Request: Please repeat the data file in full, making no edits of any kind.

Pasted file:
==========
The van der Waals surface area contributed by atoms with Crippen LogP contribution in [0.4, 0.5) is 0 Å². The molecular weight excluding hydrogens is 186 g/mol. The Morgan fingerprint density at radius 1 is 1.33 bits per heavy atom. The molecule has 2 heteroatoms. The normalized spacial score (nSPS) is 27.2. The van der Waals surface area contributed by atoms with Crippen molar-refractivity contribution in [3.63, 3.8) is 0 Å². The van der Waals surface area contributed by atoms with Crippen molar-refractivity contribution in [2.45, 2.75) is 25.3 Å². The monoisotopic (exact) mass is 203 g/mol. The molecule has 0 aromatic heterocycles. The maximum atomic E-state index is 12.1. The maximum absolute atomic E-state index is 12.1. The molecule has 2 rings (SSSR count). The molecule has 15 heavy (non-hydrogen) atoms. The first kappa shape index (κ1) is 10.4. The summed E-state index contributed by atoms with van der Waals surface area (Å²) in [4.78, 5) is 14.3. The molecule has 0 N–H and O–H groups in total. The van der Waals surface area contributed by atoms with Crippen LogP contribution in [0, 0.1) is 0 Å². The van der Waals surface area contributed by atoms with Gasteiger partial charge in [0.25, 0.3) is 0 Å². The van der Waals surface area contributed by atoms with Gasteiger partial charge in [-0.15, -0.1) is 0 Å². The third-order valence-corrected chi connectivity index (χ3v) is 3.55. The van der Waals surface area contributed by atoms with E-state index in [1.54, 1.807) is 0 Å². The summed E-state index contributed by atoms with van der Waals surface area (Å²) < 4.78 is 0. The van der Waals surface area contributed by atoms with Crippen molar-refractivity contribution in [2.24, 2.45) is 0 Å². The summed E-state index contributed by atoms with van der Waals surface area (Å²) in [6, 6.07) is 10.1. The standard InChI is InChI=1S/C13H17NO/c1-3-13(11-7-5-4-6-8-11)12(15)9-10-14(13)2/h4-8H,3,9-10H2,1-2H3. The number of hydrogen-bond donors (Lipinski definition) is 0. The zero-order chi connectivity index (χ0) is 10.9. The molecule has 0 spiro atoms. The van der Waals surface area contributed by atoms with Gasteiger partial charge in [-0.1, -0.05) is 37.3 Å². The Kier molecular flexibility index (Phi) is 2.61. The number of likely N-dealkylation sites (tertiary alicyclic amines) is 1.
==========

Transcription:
The van der Waals surface area contributed by atoms with Crippen LogP contribution in [0.4, 0.5) is 0 Å². The molecular weight excluding hydrogens is 186 g/mol. The Morgan fingerprint density at radius 1 is 1.33 bits per heavy atom. The molecule has 2 heteroatoms. The normalized spacial score (nSPS) is 27.2. The van der Waals surface area contributed by atoms with Crippen molar-refractivity contribution in [3.63, 3.8) is 0 Å². The van der Waals surface area contributed by atoms with Crippen molar-refractivity contribution in [2.45, 2.75) is 25.3 Å². The monoisotopic (exact) mass is 203 g/mol. The molecule has 0 aromatic heterocycles. The maximum atomic E-state index is 12.1. The maximum absolute atomic E-state index is 12.1. The molecule has 2 rings (SSSR count). The molecule has 15 heavy (non-hydrogen) atoms. The first kappa shape index (κ1) is 10.4. The summed E-state index contributed by atoms with van der Waals surface area (Å²) in [4.78, 5) is 14.3. The molecule has 0 N–H and O–H groups in total. The van der Waals surface area contributed by atoms with Crippen LogP contribution in [0, 0.1) is 0 Å². The van der Waals surface area contributed by atoms with Gasteiger partial charge in [0.25, 0.3) is 0 Å². The van der Waals surface area contributed by atoms with Gasteiger partial charge in [-0.15, -0.1) is 0 Å². The third-order valence-corrected chi connectivity index (χ3v) is 3.55. The van der Waals surface area contributed by atoms with E-state index in [1.54, 1.807) is 0 Å². The summed E-state index contributed by atoms with van der Waals surface area (Å²) < 4.78 is 0. The van der Waals surface area contributed by atoms with Crippen molar-refractivity contribution in [2.24, 2.45) is 0 Å². The summed E-state index contributed by atoms with van der Waals surface area (Å²) in [6, 6.07) is 10.1. The standard InChI is InChI=1S/C13H17NO/c1-3-13(11-7-5-4-6-8-11)12(15)9-10-14(13)2/h4-8H,3,9-10H2,1-2H3. The number of hydrogen-bond donors (Lipinski definition) is 0. The zero-order chi connectivity index (χ0) is 10.9. The molecule has 0 spiro atoms. The van der Waals surface area contributed by atoms with Gasteiger partial charge in [-0.1, -0.05) is 37.3 Å². The Kier molecular flexibility index (Phi) is 2.61. The number of likely N-dealkylation sites (tertiary alicyclic amines) is 1.